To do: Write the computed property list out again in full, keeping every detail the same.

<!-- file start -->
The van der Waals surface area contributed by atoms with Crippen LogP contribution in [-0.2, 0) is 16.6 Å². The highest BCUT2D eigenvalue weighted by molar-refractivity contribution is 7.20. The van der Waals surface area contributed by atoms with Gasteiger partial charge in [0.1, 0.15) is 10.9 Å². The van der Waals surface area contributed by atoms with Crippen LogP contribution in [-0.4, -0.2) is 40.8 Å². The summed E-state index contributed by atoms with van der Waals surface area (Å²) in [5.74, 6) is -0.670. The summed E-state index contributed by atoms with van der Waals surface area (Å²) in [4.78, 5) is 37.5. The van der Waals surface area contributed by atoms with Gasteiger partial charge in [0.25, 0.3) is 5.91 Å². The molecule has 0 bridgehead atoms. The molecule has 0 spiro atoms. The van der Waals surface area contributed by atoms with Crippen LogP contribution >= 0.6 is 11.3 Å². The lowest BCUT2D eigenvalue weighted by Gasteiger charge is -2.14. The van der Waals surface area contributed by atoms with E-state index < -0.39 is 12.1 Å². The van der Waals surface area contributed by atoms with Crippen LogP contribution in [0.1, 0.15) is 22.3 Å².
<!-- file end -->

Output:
The van der Waals surface area contributed by atoms with Crippen LogP contribution in [-0.2, 0) is 16.6 Å². The highest BCUT2D eigenvalue weighted by molar-refractivity contribution is 7.20. The van der Waals surface area contributed by atoms with Gasteiger partial charge in [0.1, 0.15) is 10.9 Å². The van der Waals surface area contributed by atoms with Crippen LogP contribution in [-0.4, -0.2) is 40.8 Å². The summed E-state index contributed by atoms with van der Waals surface area (Å²) in [5.74, 6) is -0.670. The summed E-state index contributed by atoms with van der Waals surface area (Å²) in [4.78, 5) is 37.5. The van der Waals surface area contributed by atoms with Gasteiger partial charge in [0.25, 0.3) is 5.91 Å². The molecule has 0 bridgehead atoms. The molecule has 0 spiro atoms. The van der Waals surface area contributed by atoms with Crippen LogP contribution >= 0.6 is 11.3 Å². The lowest BCUT2D eigenvalue weighted by Gasteiger charge is -2.14. The van der Waals surface area contributed by atoms with E-state index < -0.39 is 12.1 Å². The van der Waals surface area contributed by atoms with Crippen LogP contribution in [0.1, 0.15) is 22.3 Å².